Veteran jazz performer Rickey Kelly is enjoying a career renaissance and appears to still be at the top of his game with the upcoming release of his new album \"A Man of Distinction.\" It\'s been several years since his last new recording, but this one was worth the wait. Kelly, a vibraphonist, brought back some familiar faces for the recording sessions including drummer Ralph Penland, bassist Robert Hurst, pianist Patrice Rushen, and violinist Michael White, and added renowned session flautist Hubert Laws to the mix this time around.
Kelly, 58, has been playing music for almost an entire lifetime. Born and raised in San Francisco, Kelly served a four-year stint in the Marine Corps during the Vietnam War before quickly embarking on his musical career. One of his early inspirations and a pivotal event for Kelly was a chance to jam in the same club as the pioneering jazz vibraphonist Bobby Hutcherson. That experience led Kelly to move from San Fransisco to Los Angeles, where he enrolled in L.A. City College for its first-rate music program. Among his fellow students was the famous jazz singer Diane Reeves.
It was shortly after finishing the City College program that Kelly founded the African Roots of Jazz band, a group that featured drummer E.W. Wainwright Jr. of McCoy Tyner\'s band. African Roots of Jazz enjoyed quite a following in the Los Angeles area but around 1974, Kelly moved to Amsterdam, where there were more and more lucrative opportunities for a young jazz musician.
Upon returning to the states, Kelly released his first solo recording in 1979, \"My Kind of Music,\" on the Los Angeles Phonograph Records label. The album was quite well-received: Billboard Magazine made it one of its \'recommended\' jazz recordings for the year. Another one of his albums during that period was the classic \"Limited Stops Only.\" released on the Nimbus Records label.
The only thing to have sidetracked Kelly\'s musical career through the years has been another passion of his - SCUBA diving. Kelly most literally immersed himself in diving, so much that it turned into a job for him - he dropped out of the music scene for a time to work as a dive instructor.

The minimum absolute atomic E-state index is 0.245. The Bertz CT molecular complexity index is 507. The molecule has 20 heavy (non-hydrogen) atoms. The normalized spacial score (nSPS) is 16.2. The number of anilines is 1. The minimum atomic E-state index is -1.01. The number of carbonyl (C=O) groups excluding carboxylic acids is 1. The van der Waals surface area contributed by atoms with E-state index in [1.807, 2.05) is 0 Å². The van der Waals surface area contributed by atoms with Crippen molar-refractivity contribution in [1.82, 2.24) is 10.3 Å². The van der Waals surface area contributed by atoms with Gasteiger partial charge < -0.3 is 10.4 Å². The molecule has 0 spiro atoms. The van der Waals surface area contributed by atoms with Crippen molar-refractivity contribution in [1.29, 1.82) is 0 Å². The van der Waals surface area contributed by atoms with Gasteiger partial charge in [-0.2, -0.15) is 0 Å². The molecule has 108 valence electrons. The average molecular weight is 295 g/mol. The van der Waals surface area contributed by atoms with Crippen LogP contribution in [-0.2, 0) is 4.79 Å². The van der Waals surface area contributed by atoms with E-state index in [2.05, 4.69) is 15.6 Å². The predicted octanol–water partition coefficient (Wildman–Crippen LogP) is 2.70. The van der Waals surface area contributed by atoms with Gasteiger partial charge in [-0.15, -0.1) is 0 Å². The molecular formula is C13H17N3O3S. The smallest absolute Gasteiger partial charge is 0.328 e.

Somehow, in between dives, Kelly managed to pop out another album in 1995, a fantastic quintet recording called \"Here\'s To Good People.\" Complementing Kelly\'s vibes on that album are the adept drum work of Ralph Penland; the nimble bass lines of Robert Hurst; the outstanding pianist Patrice Rushen; and the masterful and expressive violinist Michael White. The songs on \"Here\'s To Good People\" include the frenetic, kinetic \"New Samba\"; the eclectic, avant-garde leaning \"Inner Madness\"; and the introspective, mellow \"Somewhere I\'ve Never Been.\"
For \"A Man of Distinction,\" adding Laws to the recording sessions was something of a stroke of luck. As Kelly recalls it, Laws was also working with Kelly\'s drummer Ralph Penland and stopped by the studio to check out what Kelly\'s band was doing. After hearing a couple takes, Laws asked if he could add a flute part to a track or two, much to the group\'s delight.
\"After he heard what we were doing, he just asked to play on them,\" said Kelly.